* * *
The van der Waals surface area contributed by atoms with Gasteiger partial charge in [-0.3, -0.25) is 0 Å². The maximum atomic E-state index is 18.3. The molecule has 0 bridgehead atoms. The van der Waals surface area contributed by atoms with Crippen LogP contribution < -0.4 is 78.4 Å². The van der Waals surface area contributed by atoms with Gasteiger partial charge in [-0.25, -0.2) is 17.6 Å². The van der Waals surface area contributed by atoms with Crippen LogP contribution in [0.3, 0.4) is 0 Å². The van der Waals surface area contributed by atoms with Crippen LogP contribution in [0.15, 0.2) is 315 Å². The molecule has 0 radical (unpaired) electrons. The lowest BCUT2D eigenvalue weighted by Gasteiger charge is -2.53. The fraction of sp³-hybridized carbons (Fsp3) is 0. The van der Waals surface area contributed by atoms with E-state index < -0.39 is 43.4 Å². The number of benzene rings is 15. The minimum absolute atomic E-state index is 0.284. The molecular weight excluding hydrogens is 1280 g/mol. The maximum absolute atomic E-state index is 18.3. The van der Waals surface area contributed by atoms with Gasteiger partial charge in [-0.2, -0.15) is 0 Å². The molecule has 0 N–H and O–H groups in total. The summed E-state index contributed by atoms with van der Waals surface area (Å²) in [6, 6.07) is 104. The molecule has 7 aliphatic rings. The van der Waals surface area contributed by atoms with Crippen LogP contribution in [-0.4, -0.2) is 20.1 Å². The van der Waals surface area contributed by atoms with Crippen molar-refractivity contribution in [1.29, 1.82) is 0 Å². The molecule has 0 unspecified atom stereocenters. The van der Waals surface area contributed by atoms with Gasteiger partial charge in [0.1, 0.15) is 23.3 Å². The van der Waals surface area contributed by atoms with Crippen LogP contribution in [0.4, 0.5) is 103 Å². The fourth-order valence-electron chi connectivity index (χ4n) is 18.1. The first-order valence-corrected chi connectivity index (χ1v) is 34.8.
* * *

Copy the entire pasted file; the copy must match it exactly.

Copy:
The van der Waals surface area contributed by atoms with Gasteiger partial charge in [-0.3, -0.25) is 0 Å². The maximum atomic E-state index is 18.3. The molecule has 0 bridgehead atoms. The van der Waals surface area contributed by atoms with Crippen LogP contribution < -0.4 is 78.4 Å². The van der Waals surface area contributed by atoms with Gasteiger partial charge in [-0.25, -0.2) is 17.6 Å². The van der Waals surface area contributed by atoms with Crippen LogP contribution in [0.3, 0.4) is 0 Å². The van der Waals surface area contributed by atoms with Crippen LogP contribution in [0.15, 0.2) is 315 Å². The molecule has 0 radical (unpaired) electrons. The lowest BCUT2D eigenvalue weighted by Gasteiger charge is -2.53. The fraction of sp³-hybridized carbons (Fsp3) is 0. The van der Waals surface area contributed by atoms with E-state index < -0.39 is 43.4 Å². The number of benzene rings is 15. The minimum absolute atomic E-state index is 0.284. The molecular weight excluding hydrogens is 1280 g/mol. The maximum absolute atomic E-state index is 18.3. The van der Waals surface area contributed by atoms with Gasteiger partial charge in [-0.2, -0.15) is 0 Å². The molecule has 0 N–H and O–H groups in total. The summed E-state index contributed by atoms with van der Waals surface area (Å²) in [6, 6.07) is 104. The molecule has 7 aliphatic rings. The van der Waals surface area contributed by atoms with Crippen LogP contribution in [-0.4, -0.2) is 20.1 Å². The van der Waals surface area contributed by atoms with Crippen molar-refractivity contribution in [1.29, 1.82) is 0 Å². The molecule has 0 unspecified atom stereocenters. The van der Waals surface area contributed by atoms with Gasteiger partial charge in [0.1, 0.15) is 23.3 Å². The van der Waals surface area contributed by atoms with Crippen LogP contribution in [0.4, 0.5) is 103 Å². The fourth-order valence-electron chi connectivity index (χ4n) is 18.1. The first-order valence-corrected chi connectivity index (χ1v) is 34.8.